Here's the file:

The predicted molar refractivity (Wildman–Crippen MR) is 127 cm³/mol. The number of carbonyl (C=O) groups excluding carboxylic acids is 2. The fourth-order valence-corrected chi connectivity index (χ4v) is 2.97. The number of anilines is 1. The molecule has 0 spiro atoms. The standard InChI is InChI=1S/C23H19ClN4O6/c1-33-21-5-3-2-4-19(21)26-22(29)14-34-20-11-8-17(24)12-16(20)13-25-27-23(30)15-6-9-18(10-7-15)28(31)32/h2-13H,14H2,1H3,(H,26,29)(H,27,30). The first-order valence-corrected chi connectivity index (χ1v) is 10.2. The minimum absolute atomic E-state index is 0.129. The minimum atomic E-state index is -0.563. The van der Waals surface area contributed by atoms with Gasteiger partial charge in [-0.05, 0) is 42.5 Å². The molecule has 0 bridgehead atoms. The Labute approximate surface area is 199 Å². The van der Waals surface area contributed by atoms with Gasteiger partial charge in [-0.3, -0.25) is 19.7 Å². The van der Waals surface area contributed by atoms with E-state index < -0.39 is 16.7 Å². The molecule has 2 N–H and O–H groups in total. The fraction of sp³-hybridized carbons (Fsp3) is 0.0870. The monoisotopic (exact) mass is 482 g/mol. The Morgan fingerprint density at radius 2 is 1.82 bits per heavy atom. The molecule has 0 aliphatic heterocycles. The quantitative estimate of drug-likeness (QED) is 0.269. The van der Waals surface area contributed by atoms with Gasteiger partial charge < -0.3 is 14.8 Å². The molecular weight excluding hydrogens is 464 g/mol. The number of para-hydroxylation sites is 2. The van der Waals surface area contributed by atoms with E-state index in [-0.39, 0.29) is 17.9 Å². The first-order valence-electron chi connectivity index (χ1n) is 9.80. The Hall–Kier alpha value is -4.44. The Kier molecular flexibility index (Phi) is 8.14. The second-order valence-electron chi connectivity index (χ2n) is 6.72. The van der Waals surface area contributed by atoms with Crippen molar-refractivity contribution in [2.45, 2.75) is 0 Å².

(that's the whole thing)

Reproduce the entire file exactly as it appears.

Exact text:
The predicted molar refractivity (Wildman–Crippen MR) is 127 cm³/mol. The number of carbonyl (C=O) groups excluding carboxylic acids is 2. The fourth-order valence-corrected chi connectivity index (χ4v) is 2.97. The number of anilines is 1. The molecule has 0 spiro atoms. The standard InChI is InChI=1S/C23H19ClN4O6/c1-33-21-5-3-2-4-19(21)26-22(29)14-34-20-11-8-17(24)12-16(20)13-25-27-23(30)15-6-9-18(10-7-15)28(31)32/h2-13H,14H2,1H3,(H,26,29)(H,27,30). The first-order valence-corrected chi connectivity index (χ1v) is 10.2. The minimum absolute atomic E-state index is 0.129. The minimum atomic E-state index is -0.563. The van der Waals surface area contributed by atoms with Gasteiger partial charge in [-0.05, 0) is 42.5 Å². The molecule has 0 bridgehead atoms. The Labute approximate surface area is 199 Å². The van der Waals surface area contributed by atoms with Gasteiger partial charge in [-0.3, -0.25) is 19.7 Å². The van der Waals surface area contributed by atoms with E-state index < -0.39 is 16.7 Å². The molecule has 2 N–H and O–H groups in total. The fraction of sp³-hybridized carbons (Fsp3) is 0.0870. The monoisotopic (exact) mass is 482 g/mol. The Morgan fingerprint density at radius 2 is 1.82 bits per heavy atom. The molecule has 0 aliphatic heterocycles. The quantitative estimate of drug-likeness (QED) is 0.269. The van der Waals surface area contributed by atoms with Gasteiger partial charge < -0.3 is 14.8 Å². The molecular weight excluding hydrogens is 464 g/mol. The number of para-hydroxylation sites is 2. The van der Waals surface area contributed by atoms with E-state index in [-0.39, 0.29) is 17.9 Å². The first-order valence-electron chi connectivity index (χ1n) is 9.80. The Hall–Kier alpha value is -4.44. The Kier molecular flexibility index (Phi) is 8.14. The second-order valence-electron chi connectivity index (χ2n) is 6.72. The van der Waals surface area contributed by atoms with Crippen molar-refractivity contribution in [2.45, 2.75) is 0 Å².